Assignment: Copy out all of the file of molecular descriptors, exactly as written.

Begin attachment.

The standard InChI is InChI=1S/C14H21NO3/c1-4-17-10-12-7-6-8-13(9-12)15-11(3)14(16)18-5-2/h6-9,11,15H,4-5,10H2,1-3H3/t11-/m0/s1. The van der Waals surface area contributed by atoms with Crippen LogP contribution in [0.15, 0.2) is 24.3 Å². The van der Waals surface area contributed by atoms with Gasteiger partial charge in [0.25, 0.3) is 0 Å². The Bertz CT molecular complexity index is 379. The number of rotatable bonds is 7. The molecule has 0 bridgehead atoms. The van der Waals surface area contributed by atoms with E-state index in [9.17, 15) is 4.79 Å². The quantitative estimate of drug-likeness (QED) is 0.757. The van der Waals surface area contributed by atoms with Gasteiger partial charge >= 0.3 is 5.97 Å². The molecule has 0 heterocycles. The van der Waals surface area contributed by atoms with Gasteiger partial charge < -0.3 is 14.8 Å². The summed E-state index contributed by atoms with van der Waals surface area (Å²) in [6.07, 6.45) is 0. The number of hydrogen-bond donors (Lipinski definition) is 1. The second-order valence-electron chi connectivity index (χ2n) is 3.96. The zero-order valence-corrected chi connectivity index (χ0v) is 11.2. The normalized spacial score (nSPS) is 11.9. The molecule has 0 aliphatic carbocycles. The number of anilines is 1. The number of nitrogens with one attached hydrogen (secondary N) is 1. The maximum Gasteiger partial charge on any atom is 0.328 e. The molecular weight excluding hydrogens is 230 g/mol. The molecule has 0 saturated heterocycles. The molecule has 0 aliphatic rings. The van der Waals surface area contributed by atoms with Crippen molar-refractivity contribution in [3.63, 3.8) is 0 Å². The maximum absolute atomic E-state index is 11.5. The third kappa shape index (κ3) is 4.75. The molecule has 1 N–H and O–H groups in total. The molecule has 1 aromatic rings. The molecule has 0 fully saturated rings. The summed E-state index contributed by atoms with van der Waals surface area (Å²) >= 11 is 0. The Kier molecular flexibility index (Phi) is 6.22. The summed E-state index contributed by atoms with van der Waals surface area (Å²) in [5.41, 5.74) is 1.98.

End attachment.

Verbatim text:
The standard InChI is InChI=1S/C14H21NO3/c1-4-17-10-12-7-6-8-13(9-12)15-11(3)14(16)18-5-2/h6-9,11,15H,4-5,10H2,1-3H3/t11-/m0/s1. The van der Waals surface area contributed by atoms with Crippen LogP contribution in [0.15, 0.2) is 24.3 Å². The van der Waals surface area contributed by atoms with Gasteiger partial charge in [0.25, 0.3) is 0 Å². The Bertz CT molecular complexity index is 379. The number of rotatable bonds is 7. The molecule has 0 bridgehead atoms. The van der Waals surface area contributed by atoms with E-state index in [9.17, 15) is 4.79 Å². The quantitative estimate of drug-likeness (QED) is 0.757. The van der Waals surface area contributed by atoms with Gasteiger partial charge >= 0.3 is 5.97 Å². The molecule has 0 heterocycles. The van der Waals surface area contributed by atoms with Gasteiger partial charge < -0.3 is 14.8 Å². The summed E-state index contributed by atoms with van der Waals surface area (Å²) in [6.07, 6.45) is 0. The number of hydrogen-bond donors (Lipinski definition) is 1. The second-order valence-electron chi connectivity index (χ2n) is 3.96. The zero-order valence-corrected chi connectivity index (χ0v) is 11.2. The normalized spacial score (nSPS) is 11.9. The molecule has 0 aliphatic carbocycles. The number of anilines is 1. The number of nitrogens with one attached hydrogen (secondary N) is 1. The maximum Gasteiger partial charge on any atom is 0.328 e. The molecular weight excluding hydrogens is 230 g/mol. The molecule has 0 saturated heterocycles. The molecule has 0 aliphatic rings. The van der Waals surface area contributed by atoms with Crippen molar-refractivity contribution in [3.63, 3.8) is 0 Å². The maximum absolute atomic E-state index is 11.5. The third kappa shape index (κ3) is 4.75. The molecule has 1 N–H and O–H groups in total. The molecule has 1 aromatic rings. The molecule has 0 fully saturated rings. The summed E-state index contributed by atoms with van der Waals surface area (Å²) >= 11 is 0. The Kier molecular flexibility index (Phi) is 6.22. The summed E-state index contributed by atoms with van der Waals surface area (Å²) in [5.41, 5.74) is 1.98.